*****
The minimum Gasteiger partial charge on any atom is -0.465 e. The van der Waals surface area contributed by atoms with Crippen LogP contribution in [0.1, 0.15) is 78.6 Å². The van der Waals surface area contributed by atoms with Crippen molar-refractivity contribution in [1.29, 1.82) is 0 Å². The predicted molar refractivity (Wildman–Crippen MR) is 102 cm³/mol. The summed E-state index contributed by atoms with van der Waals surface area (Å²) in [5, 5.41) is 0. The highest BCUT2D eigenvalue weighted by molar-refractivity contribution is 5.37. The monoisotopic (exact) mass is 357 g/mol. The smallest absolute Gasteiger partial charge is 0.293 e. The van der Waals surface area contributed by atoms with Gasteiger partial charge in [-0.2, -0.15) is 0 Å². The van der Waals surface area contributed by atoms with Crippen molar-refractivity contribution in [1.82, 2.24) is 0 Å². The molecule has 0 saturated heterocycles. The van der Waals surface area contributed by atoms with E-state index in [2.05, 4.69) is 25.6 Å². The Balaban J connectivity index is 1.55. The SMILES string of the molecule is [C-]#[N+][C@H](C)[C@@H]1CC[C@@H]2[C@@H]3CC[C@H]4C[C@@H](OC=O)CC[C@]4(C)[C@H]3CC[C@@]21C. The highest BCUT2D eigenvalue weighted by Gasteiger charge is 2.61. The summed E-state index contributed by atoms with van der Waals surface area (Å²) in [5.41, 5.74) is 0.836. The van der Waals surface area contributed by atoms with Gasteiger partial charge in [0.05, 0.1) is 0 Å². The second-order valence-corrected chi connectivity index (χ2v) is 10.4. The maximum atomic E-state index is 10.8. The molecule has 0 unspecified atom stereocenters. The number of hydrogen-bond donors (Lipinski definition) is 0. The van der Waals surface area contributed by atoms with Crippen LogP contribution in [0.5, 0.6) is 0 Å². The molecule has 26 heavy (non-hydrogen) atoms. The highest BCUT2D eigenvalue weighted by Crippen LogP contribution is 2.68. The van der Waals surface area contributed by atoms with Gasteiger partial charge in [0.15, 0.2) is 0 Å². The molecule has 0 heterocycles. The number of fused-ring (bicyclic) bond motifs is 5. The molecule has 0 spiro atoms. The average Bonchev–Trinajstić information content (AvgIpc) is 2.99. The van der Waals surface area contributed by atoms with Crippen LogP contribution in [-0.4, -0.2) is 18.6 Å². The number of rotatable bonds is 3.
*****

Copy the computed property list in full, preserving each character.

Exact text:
The minimum Gasteiger partial charge on any atom is -0.465 e. The van der Waals surface area contributed by atoms with Crippen LogP contribution in [0.1, 0.15) is 78.6 Å². The van der Waals surface area contributed by atoms with Crippen molar-refractivity contribution in [1.29, 1.82) is 0 Å². The predicted molar refractivity (Wildman–Crippen MR) is 102 cm³/mol. The summed E-state index contributed by atoms with van der Waals surface area (Å²) in [5, 5.41) is 0. The highest BCUT2D eigenvalue weighted by molar-refractivity contribution is 5.37. The monoisotopic (exact) mass is 357 g/mol. The smallest absolute Gasteiger partial charge is 0.293 e. The van der Waals surface area contributed by atoms with Gasteiger partial charge in [-0.2, -0.15) is 0 Å². The van der Waals surface area contributed by atoms with Crippen molar-refractivity contribution in [1.82, 2.24) is 0 Å². The molecule has 0 saturated heterocycles. The van der Waals surface area contributed by atoms with E-state index in [2.05, 4.69) is 25.6 Å². The Balaban J connectivity index is 1.55. The SMILES string of the molecule is [C-]#[N+][C@H](C)[C@@H]1CC[C@@H]2[C@@H]3CC[C@H]4C[C@@H](OC=O)CC[C@]4(C)[C@H]3CC[C@@]21C. The highest BCUT2D eigenvalue weighted by Gasteiger charge is 2.61. The summed E-state index contributed by atoms with van der Waals surface area (Å²) in [5.41, 5.74) is 0.836. The van der Waals surface area contributed by atoms with Gasteiger partial charge in [0.05, 0.1) is 0 Å². The second-order valence-corrected chi connectivity index (χ2v) is 10.4. The maximum atomic E-state index is 10.8. The molecule has 0 unspecified atom stereocenters. The number of hydrogen-bond donors (Lipinski definition) is 0. The van der Waals surface area contributed by atoms with Crippen LogP contribution in [0.5, 0.6) is 0 Å². The molecule has 26 heavy (non-hydrogen) atoms. The highest BCUT2D eigenvalue weighted by Crippen LogP contribution is 2.68. The van der Waals surface area contributed by atoms with Gasteiger partial charge in [0.15, 0.2) is 0 Å². The molecule has 0 heterocycles. The number of fused-ring (bicyclic) bond motifs is 5. The molecule has 0 spiro atoms. The average Bonchev–Trinajstić information content (AvgIpc) is 2.99. The van der Waals surface area contributed by atoms with Crippen LogP contribution in [-0.4, -0.2) is 18.6 Å². The number of rotatable bonds is 3.